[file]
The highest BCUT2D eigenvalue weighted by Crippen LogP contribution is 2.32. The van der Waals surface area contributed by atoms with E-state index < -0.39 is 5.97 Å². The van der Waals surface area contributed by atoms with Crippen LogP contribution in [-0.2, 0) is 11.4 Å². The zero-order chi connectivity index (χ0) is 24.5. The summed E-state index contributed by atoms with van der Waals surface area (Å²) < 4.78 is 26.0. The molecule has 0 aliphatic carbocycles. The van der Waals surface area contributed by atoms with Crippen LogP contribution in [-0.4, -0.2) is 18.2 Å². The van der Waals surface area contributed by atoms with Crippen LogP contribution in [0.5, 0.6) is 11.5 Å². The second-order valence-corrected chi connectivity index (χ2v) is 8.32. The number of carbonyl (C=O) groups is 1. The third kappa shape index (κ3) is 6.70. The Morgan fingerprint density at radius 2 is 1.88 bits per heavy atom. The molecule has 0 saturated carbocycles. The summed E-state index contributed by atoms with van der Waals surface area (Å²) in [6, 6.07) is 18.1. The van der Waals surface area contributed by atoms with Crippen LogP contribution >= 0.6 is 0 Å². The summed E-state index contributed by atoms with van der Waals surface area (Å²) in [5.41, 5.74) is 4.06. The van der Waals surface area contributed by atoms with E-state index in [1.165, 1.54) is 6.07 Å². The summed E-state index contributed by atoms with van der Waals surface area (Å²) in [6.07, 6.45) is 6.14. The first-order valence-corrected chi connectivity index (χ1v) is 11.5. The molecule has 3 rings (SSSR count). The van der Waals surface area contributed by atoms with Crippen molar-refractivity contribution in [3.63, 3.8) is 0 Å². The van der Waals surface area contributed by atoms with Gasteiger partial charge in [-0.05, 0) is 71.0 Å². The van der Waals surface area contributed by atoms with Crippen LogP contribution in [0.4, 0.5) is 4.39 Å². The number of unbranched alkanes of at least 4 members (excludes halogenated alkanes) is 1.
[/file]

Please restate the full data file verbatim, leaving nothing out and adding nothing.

The highest BCUT2D eigenvalue weighted by Crippen LogP contribution is 2.32. The van der Waals surface area contributed by atoms with E-state index < -0.39 is 5.97 Å². The van der Waals surface area contributed by atoms with Crippen LogP contribution in [-0.2, 0) is 11.4 Å². The zero-order chi connectivity index (χ0) is 24.5. The summed E-state index contributed by atoms with van der Waals surface area (Å²) < 4.78 is 26.0. The molecule has 0 aliphatic carbocycles. The van der Waals surface area contributed by atoms with Crippen LogP contribution in [-0.4, -0.2) is 18.2 Å². The van der Waals surface area contributed by atoms with Crippen LogP contribution in [0.5, 0.6) is 11.5 Å². The second-order valence-corrected chi connectivity index (χ2v) is 8.32. The number of carbonyl (C=O) groups is 1. The third kappa shape index (κ3) is 6.70. The Morgan fingerprint density at radius 2 is 1.88 bits per heavy atom. The molecule has 0 saturated carbocycles. The summed E-state index contributed by atoms with van der Waals surface area (Å²) in [6, 6.07) is 18.1. The van der Waals surface area contributed by atoms with Crippen LogP contribution >= 0.6 is 0 Å². The summed E-state index contributed by atoms with van der Waals surface area (Å²) in [5.41, 5.74) is 4.06. The van der Waals surface area contributed by atoms with E-state index in [1.165, 1.54) is 6.07 Å². The summed E-state index contributed by atoms with van der Waals surface area (Å²) in [6.07, 6.45) is 6.14. The first-order valence-corrected chi connectivity index (χ1v) is 11.5. The molecule has 3 rings (SSSR count). The van der Waals surface area contributed by atoms with Crippen molar-refractivity contribution in [3.63, 3.8) is 0 Å². The van der Waals surface area contributed by atoms with Gasteiger partial charge in [-0.05, 0) is 71.0 Å². The van der Waals surface area contributed by atoms with Crippen LogP contribution in [0.4, 0.5) is 4.39 Å². The number of unbranched alkanes of at least 4 members (excludes halogenated alkanes) is 1.